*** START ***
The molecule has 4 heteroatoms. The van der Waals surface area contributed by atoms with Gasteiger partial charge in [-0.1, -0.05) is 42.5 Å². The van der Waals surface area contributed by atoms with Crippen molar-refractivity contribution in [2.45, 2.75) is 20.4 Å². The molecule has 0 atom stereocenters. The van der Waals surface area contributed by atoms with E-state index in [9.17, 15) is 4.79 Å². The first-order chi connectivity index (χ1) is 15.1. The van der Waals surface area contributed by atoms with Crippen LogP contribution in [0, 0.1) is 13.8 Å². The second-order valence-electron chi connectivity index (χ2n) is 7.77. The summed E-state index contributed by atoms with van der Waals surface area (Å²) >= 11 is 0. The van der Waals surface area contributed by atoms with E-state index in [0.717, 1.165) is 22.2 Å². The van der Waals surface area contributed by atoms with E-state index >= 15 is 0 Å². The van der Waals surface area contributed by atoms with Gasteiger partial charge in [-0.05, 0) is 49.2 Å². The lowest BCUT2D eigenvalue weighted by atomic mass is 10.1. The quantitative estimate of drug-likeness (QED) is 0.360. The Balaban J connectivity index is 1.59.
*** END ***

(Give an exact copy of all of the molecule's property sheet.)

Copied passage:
The molecule has 4 heteroatoms. The van der Waals surface area contributed by atoms with Gasteiger partial charge in [-0.1, -0.05) is 42.5 Å². The van der Waals surface area contributed by atoms with Crippen molar-refractivity contribution in [2.45, 2.75) is 20.4 Å². The molecule has 0 atom stereocenters. The van der Waals surface area contributed by atoms with E-state index in [9.17, 15) is 4.79 Å². The first-order chi connectivity index (χ1) is 15.1. The van der Waals surface area contributed by atoms with Crippen LogP contribution in [0, 0.1) is 13.8 Å². The second-order valence-electron chi connectivity index (χ2n) is 7.77. The summed E-state index contributed by atoms with van der Waals surface area (Å²) >= 11 is 0. The van der Waals surface area contributed by atoms with E-state index in [0.717, 1.165) is 22.2 Å². The van der Waals surface area contributed by atoms with E-state index >= 15 is 0 Å². The van der Waals surface area contributed by atoms with Gasteiger partial charge in [-0.05, 0) is 49.2 Å². The lowest BCUT2D eigenvalue weighted by atomic mass is 10.1. The quantitative estimate of drug-likeness (QED) is 0.360. The Balaban J connectivity index is 1.59.